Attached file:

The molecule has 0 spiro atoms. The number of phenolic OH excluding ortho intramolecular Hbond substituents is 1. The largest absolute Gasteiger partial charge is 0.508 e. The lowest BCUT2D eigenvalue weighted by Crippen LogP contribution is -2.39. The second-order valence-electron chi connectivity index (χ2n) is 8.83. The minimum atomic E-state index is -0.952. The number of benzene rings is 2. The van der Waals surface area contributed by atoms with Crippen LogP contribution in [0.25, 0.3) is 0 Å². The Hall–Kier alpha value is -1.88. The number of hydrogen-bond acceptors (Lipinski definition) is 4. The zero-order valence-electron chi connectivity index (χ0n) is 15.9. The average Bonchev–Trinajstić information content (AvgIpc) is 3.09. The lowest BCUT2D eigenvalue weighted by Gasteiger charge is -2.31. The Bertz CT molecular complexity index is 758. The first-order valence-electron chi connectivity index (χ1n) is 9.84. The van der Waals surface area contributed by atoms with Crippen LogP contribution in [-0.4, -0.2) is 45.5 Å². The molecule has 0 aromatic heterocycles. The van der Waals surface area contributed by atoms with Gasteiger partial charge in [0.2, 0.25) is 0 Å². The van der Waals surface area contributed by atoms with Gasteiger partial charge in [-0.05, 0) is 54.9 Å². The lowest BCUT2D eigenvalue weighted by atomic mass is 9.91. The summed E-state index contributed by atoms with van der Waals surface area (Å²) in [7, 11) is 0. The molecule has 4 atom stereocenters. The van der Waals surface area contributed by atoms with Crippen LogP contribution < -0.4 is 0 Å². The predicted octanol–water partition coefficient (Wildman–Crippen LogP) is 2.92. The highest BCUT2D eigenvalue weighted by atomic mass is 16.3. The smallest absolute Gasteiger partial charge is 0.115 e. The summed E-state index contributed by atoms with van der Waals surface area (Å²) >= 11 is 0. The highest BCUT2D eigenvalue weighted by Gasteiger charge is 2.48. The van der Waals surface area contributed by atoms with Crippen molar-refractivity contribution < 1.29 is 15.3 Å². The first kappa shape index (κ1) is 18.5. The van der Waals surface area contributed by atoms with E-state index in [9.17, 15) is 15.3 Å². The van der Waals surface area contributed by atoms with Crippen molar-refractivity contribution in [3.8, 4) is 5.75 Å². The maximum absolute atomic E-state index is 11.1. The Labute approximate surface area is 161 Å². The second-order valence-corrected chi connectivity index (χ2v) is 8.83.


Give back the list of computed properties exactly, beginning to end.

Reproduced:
The molecule has 0 spiro atoms. The number of phenolic OH excluding ortho intramolecular Hbond substituents is 1. The largest absolute Gasteiger partial charge is 0.508 e. The lowest BCUT2D eigenvalue weighted by Crippen LogP contribution is -2.39. The second-order valence-electron chi connectivity index (χ2n) is 8.83. The minimum atomic E-state index is -0.952. The number of benzene rings is 2. The van der Waals surface area contributed by atoms with Crippen LogP contribution in [0.25, 0.3) is 0 Å². The Hall–Kier alpha value is -1.88. The number of hydrogen-bond acceptors (Lipinski definition) is 4. The zero-order valence-electron chi connectivity index (χ0n) is 15.9. The average Bonchev–Trinajstić information content (AvgIpc) is 3.09. The lowest BCUT2D eigenvalue weighted by Gasteiger charge is -2.31. The Bertz CT molecular complexity index is 758. The first-order valence-electron chi connectivity index (χ1n) is 9.84. The van der Waals surface area contributed by atoms with Crippen LogP contribution in [-0.4, -0.2) is 45.5 Å². The molecule has 0 aromatic heterocycles. The van der Waals surface area contributed by atoms with Gasteiger partial charge in [0.2, 0.25) is 0 Å². The van der Waals surface area contributed by atoms with Gasteiger partial charge in [-0.05, 0) is 54.9 Å². The lowest BCUT2D eigenvalue weighted by atomic mass is 9.91. The summed E-state index contributed by atoms with van der Waals surface area (Å²) in [7, 11) is 0. The molecule has 4 atom stereocenters. The van der Waals surface area contributed by atoms with Crippen LogP contribution < -0.4 is 0 Å². The predicted octanol–water partition coefficient (Wildman–Crippen LogP) is 2.92. The highest BCUT2D eigenvalue weighted by atomic mass is 16.3. The smallest absolute Gasteiger partial charge is 0.115 e. The summed E-state index contributed by atoms with van der Waals surface area (Å²) >= 11 is 0. The highest BCUT2D eigenvalue weighted by Gasteiger charge is 2.48. The van der Waals surface area contributed by atoms with Crippen molar-refractivity contribution < 1.29 is 15.3 Å². The first kappa shape index (κ1) is 18.5. The van der Waals surface area contributed by atoms with E-state index in [9.17, 15) is 15.3 Å². The van der Waals surface area contributed by atoms with Crippen molar-refractivity contribution in [3.8, 4) is 5.75 Å². The maximum absolute atomic E-state index is 11.1. The Labute approximate surface area is 161 Å². The second-order valence-corrected chi connectivity index (χ2v) is 8.83.